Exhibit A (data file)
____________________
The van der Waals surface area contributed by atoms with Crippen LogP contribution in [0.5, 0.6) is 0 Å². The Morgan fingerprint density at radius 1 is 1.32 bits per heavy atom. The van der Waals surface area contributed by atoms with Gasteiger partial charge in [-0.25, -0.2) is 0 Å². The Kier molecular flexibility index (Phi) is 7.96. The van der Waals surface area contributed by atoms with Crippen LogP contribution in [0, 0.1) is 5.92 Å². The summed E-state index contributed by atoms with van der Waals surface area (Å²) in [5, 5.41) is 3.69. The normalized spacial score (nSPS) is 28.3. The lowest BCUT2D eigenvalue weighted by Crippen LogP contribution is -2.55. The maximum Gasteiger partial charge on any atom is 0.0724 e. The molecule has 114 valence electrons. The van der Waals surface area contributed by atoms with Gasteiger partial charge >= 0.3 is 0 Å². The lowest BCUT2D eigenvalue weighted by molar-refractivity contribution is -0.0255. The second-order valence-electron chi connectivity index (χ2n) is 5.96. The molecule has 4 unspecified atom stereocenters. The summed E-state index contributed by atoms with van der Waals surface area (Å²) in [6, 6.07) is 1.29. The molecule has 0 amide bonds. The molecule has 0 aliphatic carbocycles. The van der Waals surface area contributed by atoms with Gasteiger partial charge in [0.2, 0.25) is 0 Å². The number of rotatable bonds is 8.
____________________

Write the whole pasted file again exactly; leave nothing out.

The van der Waals surface area contributed by atoms with Crippen LogP contribution in [0.5, 0.6) is 0 Å². The Morgan fingerprint density at radius 1 is 1.32 bits per heavy atom. The van der Waals surface area contributed by atoms with Gasteiger partial charge in [-0.25, -0.2) is 0 Å². The Kier molecular flexibility index (Phi) is 7.96. The van der Waals surface area contributed by atoms with Crippen LogP contribution in [0, 0.1) is 5.92 Å². The summed E-state index contributed by atoms with van der Waals surface area (Å²) in [5, 5.41) is 3.69. The normalized spacial score (nSPS) is 28.3. The lowest BCUT2D eigenvalue weighted by Crippen LogP contribution is -2.55. The maximum Gasteiger partial charge on any atom is 0.0724 e. The molecule has 114 valence electrons. The van der Waals surface area contributed by atoms with Gasteiger partial charge >= 0.3 is 0 Å². The lowest BCUT2D eigenvalue weighted by molar-refractivity contribution is -0.0255. The second-order valence-electron chi connectivity index (χ2n) is 5.96. The molecule has 4 unspecified atom stereocenters. The summed E-state index contributed by atoms with van der Waals surface area (Å²) in [6, 6.07) is 1.29. The molecule has 0 amide bonds. The molecule has 0 aliphatic carbocycles. The van der Waals surface area contributed by atoms with Gasteiger partial charge in [0.2, 0.25) is 0 Å². The number of rotatable bonds is 8.